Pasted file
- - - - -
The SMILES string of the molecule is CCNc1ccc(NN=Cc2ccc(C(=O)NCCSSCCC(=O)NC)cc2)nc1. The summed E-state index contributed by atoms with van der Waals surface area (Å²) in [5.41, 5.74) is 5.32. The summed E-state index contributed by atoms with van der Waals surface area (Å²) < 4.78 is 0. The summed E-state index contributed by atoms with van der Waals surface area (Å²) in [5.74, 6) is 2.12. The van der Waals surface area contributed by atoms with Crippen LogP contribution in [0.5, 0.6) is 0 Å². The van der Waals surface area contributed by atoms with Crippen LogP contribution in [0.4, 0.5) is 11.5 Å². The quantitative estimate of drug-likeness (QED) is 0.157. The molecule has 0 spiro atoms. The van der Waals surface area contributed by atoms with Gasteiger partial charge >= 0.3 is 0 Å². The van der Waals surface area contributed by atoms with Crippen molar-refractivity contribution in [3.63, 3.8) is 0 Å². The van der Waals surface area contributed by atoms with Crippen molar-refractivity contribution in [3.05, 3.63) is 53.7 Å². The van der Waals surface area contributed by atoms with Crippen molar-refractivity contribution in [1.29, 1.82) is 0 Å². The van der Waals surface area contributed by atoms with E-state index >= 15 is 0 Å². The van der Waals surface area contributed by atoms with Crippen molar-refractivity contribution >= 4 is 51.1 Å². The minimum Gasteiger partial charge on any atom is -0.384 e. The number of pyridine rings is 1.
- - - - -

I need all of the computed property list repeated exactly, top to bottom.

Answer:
The SMILES string of the molecule is CCNc1ccc(NN=Cc2ccc(C(=O)NCCSSCCC(=O)NC)cc2)nc1. The summed E-state index contributed by atoms with van der Waals surface area (Å²) in [5.41, 5.74) is 5.32. The summed E-state index contributed by atoms with van der Waals surface area (Å²) < 4.78 is 0. The summed E-state index contributed by atoms with van der Waals surface area (Å²) in [5.74, 6) is 2.12. The van der Waals surface area contributed by atoms with Crippen LogP contribution in [0.5, 0.6) is 0 Å². The van der Waals surface area contributed by atoms with Crippen LogP contribution in [0.4, 0.5) is 11.5 Å². The quantitative estimate of drug-likeness (QED) is 0.157. The molecule has 0 spiro atoms. The van der Waals surface area contributed by atoms with Gasteiger partial charge >= 0.3 is 0 Å². The van der Waals surface area contributed by atoms with Crippen molar-refractivity contribution in [3.63, 3.8) is 0 Å². The van der Waals surface area contributed by atoms with Crippen molar-refractivity contribution in [3.05, 3.63) is 53.7 Å². The van der Waals surface area contributed by atoms with Crippen molar-refractivity contribution in [1.29, 1.82) is 0 Å². The van der Waals surface area contributed by atoms with E-state index >= 15 is 0 Å². The van der Waals surface area contributed by atoms with Crippen molar-refractivity contribution >= 4 is 51.1 Å². The minimum Gasteiger partial charge on any atom is -0.384 e. The number of pyridine rings is 1.